Tag: indie rock

In Concert: Interpol at Radio City Music Hall, 2/17/11

In Concert: Interpol at Radio City Music Hall, 2/17/11

Music
The first thing I noticed about Paul Banks’ voice is how very different it sounded from the last time I saw them. Not bad, just not like what I remember. There’s a richer, more developed tone in there with some subtle nuances that weren’t apparent several years ago at Madison Square Garden. While my seats weren’t the best for visuals, sitting next to the sound board was ideal for maximum aural enjoyment. Everyone appeared to be in fine form, and even from a distance I could enjoy Daniel Kessler’s goofy dancing along with his excellent guitar work. Since founding member and notorious man whore Carlos Dengler left Interpol shortly after the completion of their fourth album, Interpol, David Pajo filled in on bass like a ninja, managing to sink into the shadows on a fully lit stage. From
Listening booth — DeVotchKa, “The Man from San Sebastian”

Listening booth — DeVotchKa, “The Man from San Sebastian”

Listening Booth, Music
I meant to write up a proper review for the latest DeVotchKa album, 100 Lovers, but just haven't had the time. So instead I'm sharing my favorite track from the album, at least so far. It's the sultry and exotic "The Man from San Sebastian," a cross between Joe Henry and Gogol Bordello if I've ever heard one. Love that watery, reverb-heavy guitar riff. In summary, 100 Lovers is one of the best albums I've heard so far this year, so do yourself a favor and pick up a copy right this minute. It's out now on ANTI-Records.   Related articles DeVotchKa: 100 Lovers (pastemagazine.com) Bold New Music, Old-World Sound (online.wsj.com) DeVotchKa is 'romantic, hopefully exotic, and good' (canada.com)
Album review roundup: The Go! Team, Cut Copy, and Adele

Album review roundup: The Go! Team, Cut Copy, and Adele

Music
It's just an extravaganza of music reviews on the Suit this week, no? Here's three more we didn't want to go without mentioning. The Go! Team — Rolling Blackouts (Memphis Industries) Wow, has it really been seven years since Thunder, Lightning, Strike came out? That hardly seems possible. The Go! Team did release an album between then and now, Proof of Youth, but it never even appeared on my radar. Luckily this album did, because I like it a lot. The opening track, "T.O.R.N.A.D.O.", is a 20-megaton blast of what makes the Go! Team so fun — big beats, clever orchestration, and of course those cheerleader vocals. The fun doesn't really let up over the course of a baker's dozen tracks. While a lesser outfit might be tempted to let the layered, dense arrangements do all the heavy lift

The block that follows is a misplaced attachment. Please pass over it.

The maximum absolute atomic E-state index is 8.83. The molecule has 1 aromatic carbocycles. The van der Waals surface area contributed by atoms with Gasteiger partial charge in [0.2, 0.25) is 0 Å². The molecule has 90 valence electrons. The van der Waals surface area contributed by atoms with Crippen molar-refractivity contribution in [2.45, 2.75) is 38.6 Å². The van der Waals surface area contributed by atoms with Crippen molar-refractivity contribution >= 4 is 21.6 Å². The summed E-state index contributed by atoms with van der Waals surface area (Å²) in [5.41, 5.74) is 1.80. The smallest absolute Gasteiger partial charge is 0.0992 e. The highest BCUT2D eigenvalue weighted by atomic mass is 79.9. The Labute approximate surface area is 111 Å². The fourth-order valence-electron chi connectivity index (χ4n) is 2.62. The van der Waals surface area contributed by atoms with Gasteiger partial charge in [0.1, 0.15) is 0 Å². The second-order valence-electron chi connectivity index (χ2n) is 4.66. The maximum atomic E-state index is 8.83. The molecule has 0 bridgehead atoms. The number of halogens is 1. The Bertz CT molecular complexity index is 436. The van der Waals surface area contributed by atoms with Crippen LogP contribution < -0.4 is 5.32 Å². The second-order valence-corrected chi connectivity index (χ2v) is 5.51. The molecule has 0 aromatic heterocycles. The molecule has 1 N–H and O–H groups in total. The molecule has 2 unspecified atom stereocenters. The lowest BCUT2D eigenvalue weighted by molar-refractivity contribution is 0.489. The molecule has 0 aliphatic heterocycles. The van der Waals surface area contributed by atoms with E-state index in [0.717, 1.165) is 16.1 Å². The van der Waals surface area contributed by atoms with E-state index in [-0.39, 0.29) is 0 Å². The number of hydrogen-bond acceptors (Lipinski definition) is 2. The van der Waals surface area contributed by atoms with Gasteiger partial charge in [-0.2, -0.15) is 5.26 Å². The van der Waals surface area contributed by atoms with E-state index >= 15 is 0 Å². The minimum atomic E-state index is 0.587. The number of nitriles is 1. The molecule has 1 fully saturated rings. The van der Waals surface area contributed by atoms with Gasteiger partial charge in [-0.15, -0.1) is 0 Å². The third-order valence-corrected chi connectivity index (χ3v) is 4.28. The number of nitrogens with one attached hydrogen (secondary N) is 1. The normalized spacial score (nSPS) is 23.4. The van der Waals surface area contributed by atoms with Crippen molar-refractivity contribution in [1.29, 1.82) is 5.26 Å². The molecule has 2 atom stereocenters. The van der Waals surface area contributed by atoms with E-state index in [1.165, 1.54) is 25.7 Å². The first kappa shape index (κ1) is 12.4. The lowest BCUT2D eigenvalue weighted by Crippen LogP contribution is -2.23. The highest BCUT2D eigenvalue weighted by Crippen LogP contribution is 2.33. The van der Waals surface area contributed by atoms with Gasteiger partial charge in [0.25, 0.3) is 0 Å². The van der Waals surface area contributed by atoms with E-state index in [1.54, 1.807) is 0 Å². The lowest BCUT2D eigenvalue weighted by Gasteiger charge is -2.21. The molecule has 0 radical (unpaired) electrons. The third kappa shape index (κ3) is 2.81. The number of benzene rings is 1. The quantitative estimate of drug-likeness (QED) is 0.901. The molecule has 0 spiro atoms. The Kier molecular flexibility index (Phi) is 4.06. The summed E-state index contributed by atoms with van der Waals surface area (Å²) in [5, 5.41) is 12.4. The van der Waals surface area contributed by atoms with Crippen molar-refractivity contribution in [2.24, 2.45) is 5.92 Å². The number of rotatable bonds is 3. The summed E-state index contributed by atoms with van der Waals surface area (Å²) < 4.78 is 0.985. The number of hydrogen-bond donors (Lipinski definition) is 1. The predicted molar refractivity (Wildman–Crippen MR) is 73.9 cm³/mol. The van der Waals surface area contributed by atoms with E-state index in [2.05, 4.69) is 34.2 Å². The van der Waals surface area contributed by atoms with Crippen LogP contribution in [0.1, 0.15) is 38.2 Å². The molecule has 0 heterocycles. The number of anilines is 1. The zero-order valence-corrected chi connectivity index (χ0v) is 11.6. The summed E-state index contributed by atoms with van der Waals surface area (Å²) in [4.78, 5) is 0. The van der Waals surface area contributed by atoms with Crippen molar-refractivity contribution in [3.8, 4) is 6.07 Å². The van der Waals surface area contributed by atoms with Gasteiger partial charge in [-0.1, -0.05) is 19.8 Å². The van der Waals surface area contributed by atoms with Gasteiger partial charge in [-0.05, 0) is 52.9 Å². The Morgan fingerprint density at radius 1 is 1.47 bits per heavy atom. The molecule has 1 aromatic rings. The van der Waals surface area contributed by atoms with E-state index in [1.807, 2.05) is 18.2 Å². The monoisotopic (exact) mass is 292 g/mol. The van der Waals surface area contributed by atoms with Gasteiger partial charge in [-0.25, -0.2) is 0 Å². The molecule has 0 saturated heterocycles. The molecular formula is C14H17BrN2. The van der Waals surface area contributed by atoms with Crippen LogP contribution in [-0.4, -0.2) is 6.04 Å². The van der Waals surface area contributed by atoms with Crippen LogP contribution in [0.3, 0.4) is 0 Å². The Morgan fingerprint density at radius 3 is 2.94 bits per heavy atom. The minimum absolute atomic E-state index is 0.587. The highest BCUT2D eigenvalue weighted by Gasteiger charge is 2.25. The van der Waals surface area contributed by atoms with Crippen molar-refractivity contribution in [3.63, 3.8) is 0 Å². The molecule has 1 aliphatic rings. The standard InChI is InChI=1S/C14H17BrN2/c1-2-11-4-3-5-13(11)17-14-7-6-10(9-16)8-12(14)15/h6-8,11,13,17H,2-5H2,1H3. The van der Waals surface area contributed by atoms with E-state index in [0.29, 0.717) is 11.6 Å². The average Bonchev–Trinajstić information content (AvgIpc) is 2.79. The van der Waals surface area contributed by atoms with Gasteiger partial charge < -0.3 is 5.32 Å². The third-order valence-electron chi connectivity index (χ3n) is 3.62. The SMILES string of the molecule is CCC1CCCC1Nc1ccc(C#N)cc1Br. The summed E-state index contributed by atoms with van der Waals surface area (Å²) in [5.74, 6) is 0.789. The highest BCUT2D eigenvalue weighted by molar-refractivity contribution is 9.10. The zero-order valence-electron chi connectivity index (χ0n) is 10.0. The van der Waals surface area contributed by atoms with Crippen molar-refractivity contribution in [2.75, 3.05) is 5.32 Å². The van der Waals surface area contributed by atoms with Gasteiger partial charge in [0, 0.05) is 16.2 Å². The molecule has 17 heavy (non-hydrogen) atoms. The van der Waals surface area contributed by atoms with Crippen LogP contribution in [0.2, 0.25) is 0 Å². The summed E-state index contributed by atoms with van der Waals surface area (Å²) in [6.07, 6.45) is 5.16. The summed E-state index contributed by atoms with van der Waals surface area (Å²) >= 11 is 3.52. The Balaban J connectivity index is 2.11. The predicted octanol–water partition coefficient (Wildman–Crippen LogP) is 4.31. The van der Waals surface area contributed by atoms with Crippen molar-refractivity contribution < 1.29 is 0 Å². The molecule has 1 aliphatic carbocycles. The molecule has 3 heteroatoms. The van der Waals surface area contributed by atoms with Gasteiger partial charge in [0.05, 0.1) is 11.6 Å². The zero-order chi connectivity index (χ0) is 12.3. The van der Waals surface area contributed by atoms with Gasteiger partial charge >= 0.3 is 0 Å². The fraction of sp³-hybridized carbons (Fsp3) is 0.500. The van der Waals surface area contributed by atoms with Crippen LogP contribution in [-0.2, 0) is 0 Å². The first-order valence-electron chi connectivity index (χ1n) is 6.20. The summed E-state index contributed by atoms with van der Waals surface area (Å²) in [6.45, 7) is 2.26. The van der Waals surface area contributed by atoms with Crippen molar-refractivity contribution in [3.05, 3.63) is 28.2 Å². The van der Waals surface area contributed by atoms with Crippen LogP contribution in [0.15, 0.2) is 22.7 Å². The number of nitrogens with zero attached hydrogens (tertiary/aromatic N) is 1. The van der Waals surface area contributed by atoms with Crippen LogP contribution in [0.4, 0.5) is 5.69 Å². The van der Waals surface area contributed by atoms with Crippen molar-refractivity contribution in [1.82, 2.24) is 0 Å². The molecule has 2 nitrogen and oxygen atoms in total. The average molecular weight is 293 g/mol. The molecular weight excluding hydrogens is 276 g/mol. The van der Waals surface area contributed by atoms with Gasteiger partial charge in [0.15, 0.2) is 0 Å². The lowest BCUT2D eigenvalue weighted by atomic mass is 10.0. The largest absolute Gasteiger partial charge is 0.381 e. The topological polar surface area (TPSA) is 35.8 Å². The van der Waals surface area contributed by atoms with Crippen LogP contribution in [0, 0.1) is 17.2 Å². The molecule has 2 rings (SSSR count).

Album review: Iron & Wine — Kiss Each Other Clean

Album review: Iron & Wine — Kiss Each Other Clean

Music
I’m not sure that it’s possible for a stylistic change to be signaled faster than Iron & Wine does on Kiss Each Other Clean. Granted, four years have passed since the last proper album from singer/songwriter Sam Beam hit record store shelves — and even that one had begun to stray from his formula of acoustic guitar and hushed vocals — but the slight departure taken with the accompaniment on The Shepherd’s Dog is nothing compared to the leap taken here. With the first few notes of opener “Walking Far From Home,” all preconceptions of what defines an Iron & Wine album are shattered. Beam is not merely going to add a few instruments to create a more fleshed out sound — he’s headed to the studio with saxophones, synthesizers, flutes, and even some vocal tweaking. While 2007’s The
Listening booth — “At Least It Was Here”

Listening booth — “At Least It Was Here”

Listening Booth, Music